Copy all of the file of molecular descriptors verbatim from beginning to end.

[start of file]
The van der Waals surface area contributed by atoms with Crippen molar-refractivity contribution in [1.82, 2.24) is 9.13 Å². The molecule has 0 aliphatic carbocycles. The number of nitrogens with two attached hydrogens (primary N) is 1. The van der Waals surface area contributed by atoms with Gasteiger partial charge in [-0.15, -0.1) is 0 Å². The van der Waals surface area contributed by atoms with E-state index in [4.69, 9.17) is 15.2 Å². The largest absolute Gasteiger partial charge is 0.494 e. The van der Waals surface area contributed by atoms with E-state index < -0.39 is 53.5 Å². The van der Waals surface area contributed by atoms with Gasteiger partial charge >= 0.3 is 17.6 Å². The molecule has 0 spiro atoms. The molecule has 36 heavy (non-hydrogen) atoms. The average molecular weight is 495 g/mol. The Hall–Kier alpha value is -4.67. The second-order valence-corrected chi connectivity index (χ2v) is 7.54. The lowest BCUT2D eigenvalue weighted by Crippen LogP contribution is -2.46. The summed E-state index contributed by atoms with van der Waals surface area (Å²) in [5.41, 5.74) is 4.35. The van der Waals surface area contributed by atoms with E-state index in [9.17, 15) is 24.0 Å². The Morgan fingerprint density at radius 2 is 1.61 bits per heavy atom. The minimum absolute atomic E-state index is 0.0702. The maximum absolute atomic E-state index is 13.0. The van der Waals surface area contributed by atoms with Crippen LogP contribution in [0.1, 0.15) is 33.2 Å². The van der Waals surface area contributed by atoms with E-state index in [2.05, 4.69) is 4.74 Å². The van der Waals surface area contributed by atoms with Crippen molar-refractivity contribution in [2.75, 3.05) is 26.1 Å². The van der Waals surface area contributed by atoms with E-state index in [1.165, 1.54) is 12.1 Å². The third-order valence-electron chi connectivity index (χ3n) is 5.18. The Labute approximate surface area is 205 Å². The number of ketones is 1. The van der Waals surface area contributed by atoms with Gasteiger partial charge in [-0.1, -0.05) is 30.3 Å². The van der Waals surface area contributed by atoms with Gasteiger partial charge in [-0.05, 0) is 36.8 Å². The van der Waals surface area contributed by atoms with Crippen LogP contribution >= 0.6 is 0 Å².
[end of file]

The van der Waals surface area contributed by atoms with Crippen molar-refractivity contribution in [1.82, 2.24) is 9.13 Å². The molecule has 0 aliphatic carbocycles. The number of nitrogens with two attached hydrogens (primary N) is 1. The van der Waals surface area contributed by atoms with Gasteiger partial charge in [-0.15, -0.1) is 0 Å². The van der Waals surface area contributed by atoms with E-state index in [4.69, 9.17) is 15.2 Å². The largest absolute Gasteiger partial charge is 0.494 e. The van der Waals surface area contributed by atoms with E-state index < -0.39 is 53.5 Å². The van der Waals surface area contributed by atoms with Gasteiger partial charge >= 0.3 is 17.6 Å². The molecule has 0 spiro atoms. The molecule has 36 heavy (non-hydrogen) atoms. The average molecular weight is 495 g/mol. The Hall–Kier alpha value is -4.67. The second-order valence-corrected chi connectivity index (χ2v) is 7.54. The lowest BCUT2D eigenvalue weighted by Crippen LogP contribution is -2.46. The summed E-state index contributed by atoms with van der Waals surface area (Å²) in [5.41, 5.74) is 4.35. The van der Waals surface area contributed by atoms with E-state index in [9.17, 15) is 24.0 Å². The Morgan fingerprint density at radius 2 is 1.61 bits per heavy atom. The minimum absolute atomic E-state index is 0.0702. The maximum absolute atomic E-state index is 13.0. The van der Waals surface area contributed by atoms with Crippen LogP contribution in [0.1, 0.15) is 33.2 Å². The van der Waals surface area contributed by atoms with E-state index in [2.05, 4.69) is 4.74 Å². The van der Waals surface area contributed by atoms with Crippen molar-refractivity contribution in [2.75, 3.05) is 26.1 Å². The van der Waals surface area contributed by atoms with E-state index in [1.165, 1.54) is 12.1 Å². The third-order valence-electron chi connectivity index (χ3n) is 5.18. The Labute approximate surface area is 205 Å². The number of ketones is 1. The van der Waals surface area contributed by atoms with Gasteiger partial charge in [-0.1, -0.05) is 30.3 Å². The van der Waals surface area contributed by atoms with Gasteiger partial charge in [-0.05, 0) is 36.8 Å². The van der Waals surface area contributed by atoms with Crippen LogP contribution >= 0.6 is 0 Å².